Iran Refutes Allegations of Involvement in Bahrain Oil Pipeline Blast

News Agency Sheikh Rashid bin Abdullah Al Khalifa Bahrain Minister of Interior talks with a member of the emergency services during his visit to the scene of an explosion in Bahrain Saturday Nov. 11 2017. Bahrain

Iran Refutes Allegations of Involvement in Bahrain Oil Pipeline Blast

The UAE on Saturday condemned the terrorist explosion and expressed its solidarity with the kingdom.


"It is an act of sabotage, a serious terrorist act aimed at harming the interests of the nation and endangering the population", said the interior ministry.

Bahrain said the pipeline that exploded overnight was attacked by militants and alleged that Iran was in communication and guiding those responsible for the explosion and other attacks.

The state run Bahrain petroleum company closed the flow of oil to the stricken pipeline. However, it potentially opens a new front in the low-level insurgency plaguing Bahrain since its 2011 Arab Spring protests.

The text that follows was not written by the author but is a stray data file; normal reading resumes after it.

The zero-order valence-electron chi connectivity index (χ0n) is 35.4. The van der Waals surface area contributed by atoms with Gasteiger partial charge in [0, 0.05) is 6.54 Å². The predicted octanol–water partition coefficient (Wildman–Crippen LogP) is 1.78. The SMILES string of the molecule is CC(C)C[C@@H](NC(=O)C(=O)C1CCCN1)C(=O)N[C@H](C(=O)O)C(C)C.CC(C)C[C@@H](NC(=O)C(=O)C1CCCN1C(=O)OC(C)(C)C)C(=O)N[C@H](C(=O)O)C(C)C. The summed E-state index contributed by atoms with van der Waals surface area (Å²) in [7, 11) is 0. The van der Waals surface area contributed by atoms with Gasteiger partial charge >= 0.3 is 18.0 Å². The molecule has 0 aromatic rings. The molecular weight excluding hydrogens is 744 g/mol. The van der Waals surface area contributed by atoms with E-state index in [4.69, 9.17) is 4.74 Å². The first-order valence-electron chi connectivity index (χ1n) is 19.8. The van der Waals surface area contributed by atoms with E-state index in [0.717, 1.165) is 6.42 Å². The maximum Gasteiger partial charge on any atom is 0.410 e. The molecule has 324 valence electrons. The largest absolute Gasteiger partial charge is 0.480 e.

The fire service also evacuated homes in the nearby village of Buri, 15 kilometers (10 miles) south of Manama, it added.

In co-operation with the Ministry of Interior, a full investigation into the cause of the incident has been launched, it added.

"It seems the only thing that Bahraini officials have learned to do after any incident in the island is pinning the blame on Iran", Qassemi said in a statement on Sunday.

Bahrain's interior minister, Sheikh Rashid bin Abdullah Al Khalifa, said Saturday's (local time) blast was "the latest example of a terrorist act performed by terrorists in direct contact with and under instruction from Iran". Independent news gathering there has grown more hard, with the government refusing to accredit two AP reporters and others. It has faced increasing financial pressure in recent years.

Target pulls 2 fidget spinners amid lead concerns
Matt Kenseth wins, but Brad Keselowski advances to championship — NASCAR at Phoenix